ATRA is still the basis of treatment approaches; ATRA is given orally with anthracycline at low doses during induction treatment. This is then followed by more cycles of consolidation-phase therapy in parallel with chemotherapy. It is sometimes given again together with anthracycline and Ara-C. In many cases, ATRA is recommended as maintenance therapy (every 3 months for 2 years) in combination with mercaptopurine and methotrexate.

Age is a major determining factor for toxicity. ATRA can cause side effects such as headache, dryness of the mouth and skin, skin rashes, and increased cholesterol and triglycerides (blood level).

ATO was originally used as second-line therapy for APL, though because of its low toxicity and the fact that it is well tolerated, it is now used as a first-line drug. It can be administered alongside ATRA in APL patients who have had their first relapse after treatment with ATRA + chemotherapy. ATO does not need to be given together with chemotherapy.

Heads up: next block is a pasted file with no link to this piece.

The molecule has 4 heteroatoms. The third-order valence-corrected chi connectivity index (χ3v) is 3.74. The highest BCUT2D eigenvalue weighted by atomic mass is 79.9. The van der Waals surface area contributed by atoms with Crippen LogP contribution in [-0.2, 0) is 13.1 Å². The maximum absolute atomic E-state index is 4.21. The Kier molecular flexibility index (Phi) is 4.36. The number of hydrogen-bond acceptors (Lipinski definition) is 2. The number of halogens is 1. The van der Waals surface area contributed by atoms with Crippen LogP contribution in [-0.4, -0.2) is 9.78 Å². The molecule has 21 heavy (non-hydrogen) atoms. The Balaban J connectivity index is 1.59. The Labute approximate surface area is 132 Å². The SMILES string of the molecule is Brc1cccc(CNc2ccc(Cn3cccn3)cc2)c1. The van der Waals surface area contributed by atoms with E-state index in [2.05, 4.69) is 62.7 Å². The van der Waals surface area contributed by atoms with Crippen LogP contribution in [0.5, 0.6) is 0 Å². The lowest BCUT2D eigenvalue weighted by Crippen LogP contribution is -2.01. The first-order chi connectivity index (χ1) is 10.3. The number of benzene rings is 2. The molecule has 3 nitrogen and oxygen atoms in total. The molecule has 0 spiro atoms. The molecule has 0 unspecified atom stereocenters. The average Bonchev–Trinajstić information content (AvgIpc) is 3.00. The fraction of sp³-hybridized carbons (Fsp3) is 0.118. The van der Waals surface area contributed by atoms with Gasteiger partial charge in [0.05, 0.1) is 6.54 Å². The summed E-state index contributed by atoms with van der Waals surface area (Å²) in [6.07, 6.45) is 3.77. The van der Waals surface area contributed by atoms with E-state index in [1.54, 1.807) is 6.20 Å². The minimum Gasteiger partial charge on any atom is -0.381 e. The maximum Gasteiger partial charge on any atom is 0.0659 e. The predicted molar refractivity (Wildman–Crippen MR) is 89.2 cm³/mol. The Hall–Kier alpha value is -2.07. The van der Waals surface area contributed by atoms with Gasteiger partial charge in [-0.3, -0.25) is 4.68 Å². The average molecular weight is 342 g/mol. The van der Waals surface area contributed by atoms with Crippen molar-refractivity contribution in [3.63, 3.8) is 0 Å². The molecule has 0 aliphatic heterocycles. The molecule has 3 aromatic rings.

The side effects of ATO are mild and include fatigue, nausea, diarrhea, abdominal pain, and peripheral neuropathy. It has also been shown to cause problems with heart rate, which is why it is recommended that patients be monitored for cardiac function while receiving the treatment.